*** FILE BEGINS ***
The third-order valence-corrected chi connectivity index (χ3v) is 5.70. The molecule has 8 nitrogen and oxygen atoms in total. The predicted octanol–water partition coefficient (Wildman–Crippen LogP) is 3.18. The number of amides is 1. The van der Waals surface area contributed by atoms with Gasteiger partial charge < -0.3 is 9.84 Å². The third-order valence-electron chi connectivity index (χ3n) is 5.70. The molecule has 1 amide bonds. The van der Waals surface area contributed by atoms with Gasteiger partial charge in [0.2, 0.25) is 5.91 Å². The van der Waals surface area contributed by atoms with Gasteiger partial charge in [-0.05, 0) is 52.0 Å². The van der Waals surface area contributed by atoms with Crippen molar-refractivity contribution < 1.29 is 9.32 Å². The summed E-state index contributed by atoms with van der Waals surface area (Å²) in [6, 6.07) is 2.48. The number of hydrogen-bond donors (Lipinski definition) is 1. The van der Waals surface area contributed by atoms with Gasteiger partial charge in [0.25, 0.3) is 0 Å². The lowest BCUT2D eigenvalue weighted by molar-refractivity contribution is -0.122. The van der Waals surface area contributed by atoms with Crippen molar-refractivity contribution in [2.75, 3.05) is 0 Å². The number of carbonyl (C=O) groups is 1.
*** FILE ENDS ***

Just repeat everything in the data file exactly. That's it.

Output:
The third-order valence-corrected chi connectivity index (χ3v) is 5.70. The molecule has 8 nitrogen and oxygen atoms in total. The predicted octanol–water partition coefficient (Wildman–Crippen LogP) is 3.18. The number of amides is 1. The van der Waals surface area contributed by atoms with Gasteiger partial charge < -0.3 is 9.84 Å². The third-order valence-electron chi connectivity index (χ3n) is 5.70. The molecule has 1 amide bonds. The van der Waals surface area contributed by atoms with Gasteiger partial charge in [0.2, 0.25) is 5.91 Å². The van der Waals surface area contributed by atoms with Gasteiger partial charge in [-0.05, 0) is 52.0 Å². The van der Waals surface area contributed by atoms with Crippen molar-refractivity contribution < 1.29 is 9.32 Å². The summed E-state index contributed by atoms with van der Waals surface area (Å²) in [6, 6.07) is 2.48. The number of hydrogen-bond donors (Lipinski definition) is 1. The van der Waals surface area contributed by atoms with Gasteiger partial charge in [0.25, 0.3) is 0 Å². The lowest BCUT2D eigenvalue weighted by molar-refractivity contribution is -0.122. The van der Waals surface area contributed by atoms with Crippen molar-refractivity contribution in [2.75, 3.05) is 0 Å². The number of carbonyl (C=O) groups is 1.